6 bolts rotors have been used since the 1990s, and they account for 90% of the brakes in the market. It has a 2-piece rotor section which helps the biker to stay safe from warping and overheating.

This rotor requires you to use torque to the brake's star pattern. Otherwise, you will face the risk of uneven brakes.

The 6 bolts rotors come in standard diameters that are interchangeable. Most importantly, they are the industry preferred option for mounting rotors to the hub.

They use 6 Torx head bolts to attach themselves to the hub. Fixing these rotors can be a little bit difficult, but they are easy once you get the hang of it. All you need is to use a torque wrench during the fitting process.

If you overtighten the rotors and you don't strip, the rotors can fail when you are cycling. To avoid this, ensure you follow the star-style pattern when you tighten the bolts. Otherwise, you may fit your rotor off the center, and you will experience skiffing and annoying noises.

Besides that, you also need to check the torque regularly to avoid any issues that may come along. Ensure you shake and loosen the bolts as you ride.

For instance, if one bolt is tight and the opposite one is loose, the rotor will come off the center, and you will start rubbing against the disc pads.

Unlike Centerlock rotors, the 6 bolt rotor is light. You will also find them quickly on the market in case you need a replacement. When buying a new one, make sure you get the correct size and style you need.

Another key difference is that you don't need a special key for a 6 bolt rotor. All you need is a Torx screwdriver

When to invest in a 6 bolt rotor system

If you have hubs with a 6 bolt pattern and not looking to change the wheels, you can use a 6 bolt rotor system. Those who love using SRAM would benefit from using a 6 bolt rotor system instead of the Centerlock.

If weight is your concern, then the 6 bolt rotor system is ideal for you. The 6 bolt rotor system is ideal for someone who loves climbing the hills, thanks to the lighter brakes.

Advantages of 6 bolt rotor system

  • Budget-friendly
  • Rotors are available
  • It comes in many rotor options
  • A plethora of brake options

Disadvantages of 6 bolt rotor system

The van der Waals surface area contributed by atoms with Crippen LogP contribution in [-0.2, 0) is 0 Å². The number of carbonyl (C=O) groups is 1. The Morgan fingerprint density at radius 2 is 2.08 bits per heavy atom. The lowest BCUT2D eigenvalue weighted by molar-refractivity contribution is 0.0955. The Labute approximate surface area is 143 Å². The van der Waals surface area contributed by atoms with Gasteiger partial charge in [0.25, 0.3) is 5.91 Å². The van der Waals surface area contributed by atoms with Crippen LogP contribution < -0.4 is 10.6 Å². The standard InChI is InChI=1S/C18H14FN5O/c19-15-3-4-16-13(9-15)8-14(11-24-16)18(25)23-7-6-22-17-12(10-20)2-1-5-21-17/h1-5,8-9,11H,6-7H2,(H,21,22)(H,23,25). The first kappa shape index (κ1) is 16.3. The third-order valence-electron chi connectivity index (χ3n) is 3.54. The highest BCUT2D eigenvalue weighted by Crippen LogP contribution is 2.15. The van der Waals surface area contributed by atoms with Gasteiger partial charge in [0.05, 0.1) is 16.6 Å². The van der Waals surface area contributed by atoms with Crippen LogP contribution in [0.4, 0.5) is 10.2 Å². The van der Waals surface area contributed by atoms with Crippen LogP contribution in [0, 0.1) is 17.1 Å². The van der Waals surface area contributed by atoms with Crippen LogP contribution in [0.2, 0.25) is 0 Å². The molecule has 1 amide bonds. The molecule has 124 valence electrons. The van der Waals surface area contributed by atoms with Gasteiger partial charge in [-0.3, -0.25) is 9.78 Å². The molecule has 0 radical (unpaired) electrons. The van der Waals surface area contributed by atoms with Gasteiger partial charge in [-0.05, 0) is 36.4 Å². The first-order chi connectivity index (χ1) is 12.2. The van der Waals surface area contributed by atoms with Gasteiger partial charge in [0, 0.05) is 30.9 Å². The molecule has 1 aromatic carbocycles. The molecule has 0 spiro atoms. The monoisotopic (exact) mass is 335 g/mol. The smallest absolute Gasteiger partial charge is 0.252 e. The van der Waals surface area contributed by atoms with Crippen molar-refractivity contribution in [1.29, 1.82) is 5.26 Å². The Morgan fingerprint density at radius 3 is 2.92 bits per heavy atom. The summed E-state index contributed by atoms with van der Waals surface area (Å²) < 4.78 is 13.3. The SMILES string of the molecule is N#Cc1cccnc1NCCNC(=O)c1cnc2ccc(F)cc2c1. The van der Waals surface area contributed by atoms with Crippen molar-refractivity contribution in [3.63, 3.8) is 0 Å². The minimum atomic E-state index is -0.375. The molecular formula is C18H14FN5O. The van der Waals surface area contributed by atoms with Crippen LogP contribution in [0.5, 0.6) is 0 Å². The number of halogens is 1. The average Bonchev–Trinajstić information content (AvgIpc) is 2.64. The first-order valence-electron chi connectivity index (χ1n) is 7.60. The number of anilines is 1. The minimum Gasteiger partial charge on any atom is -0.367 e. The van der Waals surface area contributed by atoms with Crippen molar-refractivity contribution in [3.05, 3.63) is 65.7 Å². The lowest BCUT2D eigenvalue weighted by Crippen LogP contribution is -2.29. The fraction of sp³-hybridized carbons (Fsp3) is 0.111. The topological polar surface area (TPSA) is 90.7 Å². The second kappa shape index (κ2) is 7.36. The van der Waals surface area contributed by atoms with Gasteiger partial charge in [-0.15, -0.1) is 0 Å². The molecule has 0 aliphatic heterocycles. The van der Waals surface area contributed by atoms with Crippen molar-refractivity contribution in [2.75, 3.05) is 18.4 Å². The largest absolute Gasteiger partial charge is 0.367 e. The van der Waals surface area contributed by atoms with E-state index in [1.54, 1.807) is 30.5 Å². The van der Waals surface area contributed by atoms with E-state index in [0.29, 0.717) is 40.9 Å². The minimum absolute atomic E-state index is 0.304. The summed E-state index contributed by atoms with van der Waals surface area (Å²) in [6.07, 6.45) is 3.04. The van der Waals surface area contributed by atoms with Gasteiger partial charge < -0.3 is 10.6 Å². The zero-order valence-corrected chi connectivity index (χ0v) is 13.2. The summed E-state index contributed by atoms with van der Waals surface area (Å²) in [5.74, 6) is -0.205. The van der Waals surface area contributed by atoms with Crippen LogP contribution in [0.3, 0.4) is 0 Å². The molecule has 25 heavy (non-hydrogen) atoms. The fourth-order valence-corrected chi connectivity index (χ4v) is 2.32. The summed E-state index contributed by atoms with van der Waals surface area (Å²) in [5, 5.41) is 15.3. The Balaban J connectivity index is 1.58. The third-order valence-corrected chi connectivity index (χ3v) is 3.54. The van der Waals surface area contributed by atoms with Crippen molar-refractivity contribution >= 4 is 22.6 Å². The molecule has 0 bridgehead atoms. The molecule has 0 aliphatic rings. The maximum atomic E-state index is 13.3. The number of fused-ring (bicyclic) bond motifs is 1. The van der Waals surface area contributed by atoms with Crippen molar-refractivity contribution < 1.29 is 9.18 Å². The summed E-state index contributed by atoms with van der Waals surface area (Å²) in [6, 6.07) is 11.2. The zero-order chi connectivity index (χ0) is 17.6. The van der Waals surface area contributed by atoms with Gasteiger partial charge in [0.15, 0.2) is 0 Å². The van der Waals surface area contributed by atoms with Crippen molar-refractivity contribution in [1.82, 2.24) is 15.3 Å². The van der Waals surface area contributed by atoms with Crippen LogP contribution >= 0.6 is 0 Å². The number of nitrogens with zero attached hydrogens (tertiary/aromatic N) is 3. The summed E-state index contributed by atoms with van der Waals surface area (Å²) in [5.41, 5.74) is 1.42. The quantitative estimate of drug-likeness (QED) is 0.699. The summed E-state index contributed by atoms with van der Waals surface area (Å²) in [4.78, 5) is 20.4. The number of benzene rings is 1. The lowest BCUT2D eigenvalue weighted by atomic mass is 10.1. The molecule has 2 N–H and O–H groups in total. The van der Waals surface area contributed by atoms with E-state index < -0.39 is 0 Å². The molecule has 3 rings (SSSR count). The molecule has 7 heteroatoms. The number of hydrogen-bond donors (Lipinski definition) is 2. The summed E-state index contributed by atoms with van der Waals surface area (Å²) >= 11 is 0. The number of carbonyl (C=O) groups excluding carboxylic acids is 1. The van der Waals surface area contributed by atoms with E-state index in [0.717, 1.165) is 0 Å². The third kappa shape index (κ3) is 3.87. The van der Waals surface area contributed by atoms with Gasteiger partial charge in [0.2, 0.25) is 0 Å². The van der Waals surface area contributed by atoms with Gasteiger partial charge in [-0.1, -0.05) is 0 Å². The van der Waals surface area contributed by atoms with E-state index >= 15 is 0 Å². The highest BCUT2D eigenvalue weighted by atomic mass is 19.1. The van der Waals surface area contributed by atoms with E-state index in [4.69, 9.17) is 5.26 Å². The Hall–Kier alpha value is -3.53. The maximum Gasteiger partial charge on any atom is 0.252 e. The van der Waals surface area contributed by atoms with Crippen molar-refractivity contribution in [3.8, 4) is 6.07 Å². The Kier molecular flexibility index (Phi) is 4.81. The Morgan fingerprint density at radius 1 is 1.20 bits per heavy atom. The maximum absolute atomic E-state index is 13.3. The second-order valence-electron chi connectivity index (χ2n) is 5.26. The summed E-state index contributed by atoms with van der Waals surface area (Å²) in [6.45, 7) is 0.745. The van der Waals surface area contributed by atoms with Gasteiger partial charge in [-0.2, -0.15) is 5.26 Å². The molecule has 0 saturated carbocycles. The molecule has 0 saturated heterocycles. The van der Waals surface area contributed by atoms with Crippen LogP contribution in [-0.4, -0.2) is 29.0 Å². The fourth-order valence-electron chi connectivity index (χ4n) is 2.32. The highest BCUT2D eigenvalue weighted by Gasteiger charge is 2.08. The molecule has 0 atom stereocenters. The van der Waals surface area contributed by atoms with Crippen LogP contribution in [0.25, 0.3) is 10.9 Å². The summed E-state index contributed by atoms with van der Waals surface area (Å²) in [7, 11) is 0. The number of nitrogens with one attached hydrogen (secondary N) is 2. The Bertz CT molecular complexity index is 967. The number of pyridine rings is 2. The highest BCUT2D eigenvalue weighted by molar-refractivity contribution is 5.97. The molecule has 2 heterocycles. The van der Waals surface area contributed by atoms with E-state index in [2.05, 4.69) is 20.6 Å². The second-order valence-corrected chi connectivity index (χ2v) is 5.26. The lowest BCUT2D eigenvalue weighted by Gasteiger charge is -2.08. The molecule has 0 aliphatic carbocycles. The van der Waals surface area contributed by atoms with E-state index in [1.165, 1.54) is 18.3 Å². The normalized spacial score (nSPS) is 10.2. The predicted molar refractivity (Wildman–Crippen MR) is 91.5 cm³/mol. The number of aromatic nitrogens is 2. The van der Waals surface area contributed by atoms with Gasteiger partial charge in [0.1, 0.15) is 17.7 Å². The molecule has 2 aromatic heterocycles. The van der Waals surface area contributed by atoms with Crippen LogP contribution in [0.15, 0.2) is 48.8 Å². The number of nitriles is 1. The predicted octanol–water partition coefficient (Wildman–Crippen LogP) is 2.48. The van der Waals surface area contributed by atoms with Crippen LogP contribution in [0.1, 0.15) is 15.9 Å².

• Easy to warp
  • Easier to fail when riding
  • Easy to trip when fitting
  • You can fit them accidentally off the center

The one thing you need to bear in mind before choosing either Centerlock or 6 bolt rotor system

You need to know the rotor’s diameter before you decide to buy the actual rotor size. You can find the bike’s rotor diameter in the brakes specs.

Sometimes it’s usually printed on the back of the bike rotors. Most bike riders will have either a 140 or 160mm rotor diameter. Mountain bikes have a rotor diameter of 180mm.

Other bikes will have a bike rotor size of 220. And it is common for bikes designed for extreme downhill racing on steep terrain because they need extra braking performance.

Conclusion: The Verdict !

As you have read, the main difference between the two is the method used to fit the rotors. They work the same way and provide support to your bike. Perhaps right now, the confusion is now clear.

Your choice will depend on your demand, analysis of the features, and quality. Here's my rule of thumb: if you are a novice bike rider starting from scratch, the Centerlock rotor system will be ideal for you. 

If you are a person who prefers to be authentic, then it is an excellent idea to settle for a 6 bolt rotor system. Either way, I would prefer to go with a Centerlock rotor system.

That was 6 Bolt Versus Centerlock Explained & Detailed Comparison Guide. I would like to hear your feedback in the comments below.

Harold Whitford

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About the Author

My name is Harold Whitford, a husband, father, and avid cyclist with a Bachelor’s degree in Sports Management from the University of Delaware. Having been in the industry for more than 15 years, I have a number of the road race and national time trial championships in my bag.